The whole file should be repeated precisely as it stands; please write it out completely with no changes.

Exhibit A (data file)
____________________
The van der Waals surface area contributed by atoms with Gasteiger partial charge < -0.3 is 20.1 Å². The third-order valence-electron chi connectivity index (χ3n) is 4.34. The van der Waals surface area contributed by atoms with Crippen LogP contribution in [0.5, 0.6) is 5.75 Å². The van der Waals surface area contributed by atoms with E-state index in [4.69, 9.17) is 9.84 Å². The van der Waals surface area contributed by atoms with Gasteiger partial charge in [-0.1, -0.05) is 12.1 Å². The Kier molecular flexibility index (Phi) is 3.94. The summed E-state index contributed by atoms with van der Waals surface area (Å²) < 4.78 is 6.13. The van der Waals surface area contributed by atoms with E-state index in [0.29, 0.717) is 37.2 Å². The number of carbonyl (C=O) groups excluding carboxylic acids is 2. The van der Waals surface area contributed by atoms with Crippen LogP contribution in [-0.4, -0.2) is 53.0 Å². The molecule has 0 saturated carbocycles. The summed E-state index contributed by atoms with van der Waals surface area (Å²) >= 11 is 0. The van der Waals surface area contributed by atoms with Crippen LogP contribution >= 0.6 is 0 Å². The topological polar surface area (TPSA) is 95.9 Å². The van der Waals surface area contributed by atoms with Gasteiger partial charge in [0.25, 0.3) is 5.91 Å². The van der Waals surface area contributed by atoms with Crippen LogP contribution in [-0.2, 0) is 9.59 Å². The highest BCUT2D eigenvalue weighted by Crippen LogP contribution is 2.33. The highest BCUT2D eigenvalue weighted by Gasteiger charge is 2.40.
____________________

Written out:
The van der Waals surface area contributed by atoms with Gasteiger partial charge < -0.3 is 20.1 Å². The third-order valence-electron chi connectivity index (χ3n) is 4.34. The van der Waals surface area contributed by atoms with Crippen LogP contribution in [0.5, 0.6) is 5.75 Å². The van der Waals surface area contributed by atoms with E-state index in [4.69, 9.17) is 9.84 Å². The van der Waals surface area contributed by atoms with Gasteiger partial charge in [-0.1, -0.05) is 12.1 Å². The Kier molecular flexibility index (Phi) is 3.94. The summed E-state index contributed by atoms with van der Waals surface area (Å²) < 4.78 is 6.13. The van der Waals surface area contributed by atoms with E-state index in [0.29, 0.717) is 37.2 Å². The number of carbonyl (C=O) groups excluding carboxylic acids is 2. The van der Waals surface area contributed by atoms with Crippen LogP contribution in [-0.4, -0.2) is 53.0 Å². The molecule has 0 saturated carbocycles. The summed E-state index contributed by atoms with van der Waals surface area (Å²) >= 11 is 0. The van der Waals surface area contributed by atoms with Crippen LogP contribution >= 0.6 is 0 Å². The topological polar surface area (TPSA) is 95.9 Å². The van der Waals surface area contributed by atoms with Gasteiger partial charge in [0.25, 0.3) is 5.91 Å². The van der Waals surface area contributed by atoms with Crippen LogP contribution in [-0.2, 0) is 9.59 Å². The highest BCUT2D eigenvalue weighted by Crippen LogP contribution is 2.33. The highest BCUT2D eigenvalue weighted by Gasteiger charge is 2.40.